In The Court of Appeals

Wells Fargo Home Mortgage, Inc., Respondent,


Thomasena J. Holloway and Albert Holloway, Appellants.

Appeal from Lancaster County
William C. Tindal, Special Referee

Unpublished Opinion No. 2006-UP-317
Submitted May 6, 2006 – Filed August 4, 2006


John Martin Foster, of Rock Hill, for Appellants.

Jonathan A. Marcantel, of Charleston, for Respondent.

PER CURIAM: In this mortgage foreclosure action, Thomasena and Albert Holloway (Appellants) appeal the special referee’s order of foreclosure and sale.  On appeal, Appellants argue: (1) the special referee lacked subject matter jurisdiction because they did not agree to a reference; (2) the special referee’s order is void for lack of notice; and (3) the special referee’s order is void because the mortgagor, Wells Fargo Home Mortgage, Inc. (Wells Fargo), failed to supply written testimony before the special referee.[1]  We affirm.

We note at the inception that several orders have been entered in this case, but the appellants have only appealed the special referee’s “Order and Judgment of Foreclosure and Sale” dated August 17, 2004.  While Appellants raise several issues regarding notice of the numerous hearings held by the special referee, the only issue that warrants our consideration relates to notice of the August 17, 2004 hearing.  The record contains an August 5, 2004 notice of hearing and a certificate of service of the notice upon the appellants by mail dated the same date.  The special referee found Appellants received proper notice of the hearing.  

“Service by mail is complete upon mailing of all pleadings and papers subsequent to service of the original summons and complaint.”  Rule 5(b)(1), SCRCP (2005); State v. Langston, 275 S.C. 439, 441, 272 S.E.2d 436, 437 (1980) (holding the presumption of delivery arises from evidence that a notice was properly mailed). Contrary to the claim of Appellants, the case of Tryon Federal Savings & Loan Assoc. v. Phelps, 307 S.C. 361, 415 S.E.2d 397 (1992) does not require us to remand this case to the special referee for a determination of whether they received notice of the August 17, 2004 hearing.  Unlike Tryon, the record in this case contains evidence of notice of the August 17, 2004 hearing.  We therefore hold there is sufficient evidence to support the special referee’s conclusion that Appellants were properly served with notice of the August 17, 2004 hearing.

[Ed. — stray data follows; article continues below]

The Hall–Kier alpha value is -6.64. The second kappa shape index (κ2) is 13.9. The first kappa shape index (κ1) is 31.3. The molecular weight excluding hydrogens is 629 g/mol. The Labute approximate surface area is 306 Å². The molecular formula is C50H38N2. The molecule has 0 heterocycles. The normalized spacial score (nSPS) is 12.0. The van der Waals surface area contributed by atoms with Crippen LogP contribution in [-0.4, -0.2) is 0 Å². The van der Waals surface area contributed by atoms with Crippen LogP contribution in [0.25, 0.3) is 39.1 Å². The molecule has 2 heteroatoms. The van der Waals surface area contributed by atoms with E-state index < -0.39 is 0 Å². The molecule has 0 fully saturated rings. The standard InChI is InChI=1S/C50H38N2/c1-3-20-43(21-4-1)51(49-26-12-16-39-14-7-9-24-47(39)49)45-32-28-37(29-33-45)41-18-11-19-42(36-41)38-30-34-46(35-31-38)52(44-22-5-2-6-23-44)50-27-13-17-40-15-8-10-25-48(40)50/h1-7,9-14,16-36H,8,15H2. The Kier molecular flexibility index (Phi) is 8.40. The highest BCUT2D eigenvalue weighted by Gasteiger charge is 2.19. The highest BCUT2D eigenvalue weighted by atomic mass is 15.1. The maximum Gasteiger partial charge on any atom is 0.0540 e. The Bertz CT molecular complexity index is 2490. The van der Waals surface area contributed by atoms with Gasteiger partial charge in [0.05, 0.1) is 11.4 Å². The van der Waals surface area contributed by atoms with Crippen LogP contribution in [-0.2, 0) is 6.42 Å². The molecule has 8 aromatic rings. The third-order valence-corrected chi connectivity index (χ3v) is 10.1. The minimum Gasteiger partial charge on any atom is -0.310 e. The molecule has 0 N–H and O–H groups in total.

As to all remaining issues, we affirm the special referee pursuant to Rule 220, SCACR (2005), and the following authorities: Rule 53(b), SCRCP  (2005) (“In an action where the parties consent, in a default case, or an action for foreclosure, some or all of the causes of action in a case may be referred to a master or special referee by order of a circuit judge or the clerk of court.”); Staubes v. City of Folly Beach, 339 S.C. 406, 412, 529 S.E.2d 543, 546 (2000) (holding it is well-settled that a party may not raise an issue for the first time on appeal, but it must have been raised to and ruled upon by the trial court); Foggie v. CSX Transp., Inc., 315 S.C. 17, 23, 431 S.E.2d 587, 590 (1993) (stating orders affecting mode of trial must be appealed immediately); Ross v. Richland County, 270 S.C. 100, 103, 240 S.E.2d 649, 650 (1978) (stating a judgment is void if a court acts without jurisdiction);  Shearer v. DeShon, 240 S.C. 472, 484, 126 S.E.2d 514, 520 (1962) (stating a party cannot complain of an error which his own conduct induced); Genobles v. West,  23 S.C. 154, 160 (1885) (finding irregularities which do not involve jurisdiction do not render a judgment void); Town of Mt. Pleasant v. Jones, 335 S.C. 295, 299, 516 S.E.2d 468, 470 (Ct. App. 1999) (holding an unappealed order of the trial court “right or wrong, is the law of the case”); In re Timmerman, 331 S.C. 455, 460, 502 S.E.2d 920, 922 (Ct. App. 1998) (stating when a party receives an order granting relief not requested of the court, he must move pursuant to Rule 59(e), SCRCP to preserve the issue for appeal); Dibble v. Schade, 308 S.C. 88, 92, 417 S.E.2d 104, 106 (Ct. App. 1992) (stating a court’s sua sponte restoration of an action to the active docket is subject to reversible error analysis); Cartee v. Cartee, 295 S.C. 103, 106, 366 S.E.2d 269, 270 (Ct. App. 1988) (finding an appellate court will not disturb the rulings of a trial court, unless an appellant can demonstrate both error and resulting prejudice); H.G. Hall Constr. Co. v. J.E.P. Enters., 283 S.C. 196, 201, 321 S.E.2d 267, 270 (Ct. App. 1984) (ruling Chapter 11 bankruptcy proceedings act as an automatic stay of commencement or continuation of any court proceeding against debtor).


HEARN, C.J., GOOLSBY, J., and CURETON, A.J., concur

[1] While Wells Fargo gave notice it would supply written testimony pursuant to Section 14-11-110, it appears that provision was not used and testimony was presented in the usual manner before the special referee.  Moreover, it is doubtful this section has any current practical application with the advent of current discovery procedures.

[2] We decide this without oral argument pursuant to Rule 215, SCACR.